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Discover the Attractions of Bolshaya Nikitskaya Ulitsa

Bolshaya Nikitskaya Ulitsa, or Bolshaya Nikitskaya Street, located in Moscow, Russia, is a street that is steeped in history and architectural wonder. Running from the Garden Ring to Mokhovaya Street, between two legendary Moscow State University buildings, visitors to Moscow will find Bolshaya Nikitskaya Ulitsa to be lined with attractions and structures of significant historical value and offers visual insight into the colorful past of Russia.

The name of the street is derived from the ancient monastery, Nikitsky Monastery, which once stood on the site that now houses the subway’s substation. The grandfather of the well known Mikhail I, founded the monastery, but the building was forced to make way for progress and was destroyed. Throughout the middle ages, Bolshaya Nikitskaya Street was used as a thoroughfare and many traders were located in the smaller streets leading off from it. In later years it served as a street that was home to thousands of working class citizens, but from the seventeenth century the nobility begun taking notice of the street and replaced modest homes with elaborate mansions that can still be viewed today.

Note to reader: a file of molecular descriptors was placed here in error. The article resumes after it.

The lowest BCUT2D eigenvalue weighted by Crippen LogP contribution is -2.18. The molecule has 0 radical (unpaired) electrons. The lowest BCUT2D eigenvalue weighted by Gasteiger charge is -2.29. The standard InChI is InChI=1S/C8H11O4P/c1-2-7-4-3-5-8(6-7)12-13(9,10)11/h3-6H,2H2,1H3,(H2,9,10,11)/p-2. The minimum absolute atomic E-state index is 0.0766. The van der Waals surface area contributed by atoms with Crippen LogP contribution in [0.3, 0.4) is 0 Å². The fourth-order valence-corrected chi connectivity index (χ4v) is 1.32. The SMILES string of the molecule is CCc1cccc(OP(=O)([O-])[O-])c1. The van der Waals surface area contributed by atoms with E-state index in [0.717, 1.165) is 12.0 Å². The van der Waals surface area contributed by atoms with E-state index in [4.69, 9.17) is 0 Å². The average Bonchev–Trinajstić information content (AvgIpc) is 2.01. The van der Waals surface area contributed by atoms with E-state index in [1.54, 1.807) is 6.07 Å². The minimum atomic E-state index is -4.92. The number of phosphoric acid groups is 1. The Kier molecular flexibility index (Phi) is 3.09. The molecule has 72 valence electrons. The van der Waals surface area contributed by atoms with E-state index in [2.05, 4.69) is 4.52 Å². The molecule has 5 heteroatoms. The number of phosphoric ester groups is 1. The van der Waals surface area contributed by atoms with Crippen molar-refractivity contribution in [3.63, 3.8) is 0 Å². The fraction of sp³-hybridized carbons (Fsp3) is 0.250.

Amongst the attractions on Bolshaya Nikitskaya Ulitsa is one of the Moscow State University buildings, located at No. 5. It was constructed in the 1780’s by one of the most prolific architects in Russia, Matvei Kazakov. The building still boasts his attention to detail and talent for creating spectacular neoclassical structures, which was commissioned by Count Vladimir Orlov, related to Grigory, Catherine the Great’s infamous advisor. Another building of interest is the Mayakovsky Theater that was founded in 1885, by Georg Paradiz. Paradiz rented the building from Princess Streshnev to establish his theater company. The now, Moscow Conservatory building, was constructed in stages that first began in 1895 and is a magnificent example of various building styles over the years. Some of the other noteworthy sites along Bolshaya Nikitskaya Ulitsa worth visiting include the St. Nicholas Gates, Church of Great Ascension, the Gorkiy House Museum and the Kliment Timiryazev monument.

Bolshaya Nikitskaya Ulitsa is an important street in the history of Moscow and even though most of the buildings are not utilized for their intended purposes any more, they survived many troubling times, wars and revolutions to stand as reminders of the past and for future generations to still enjoy.

 



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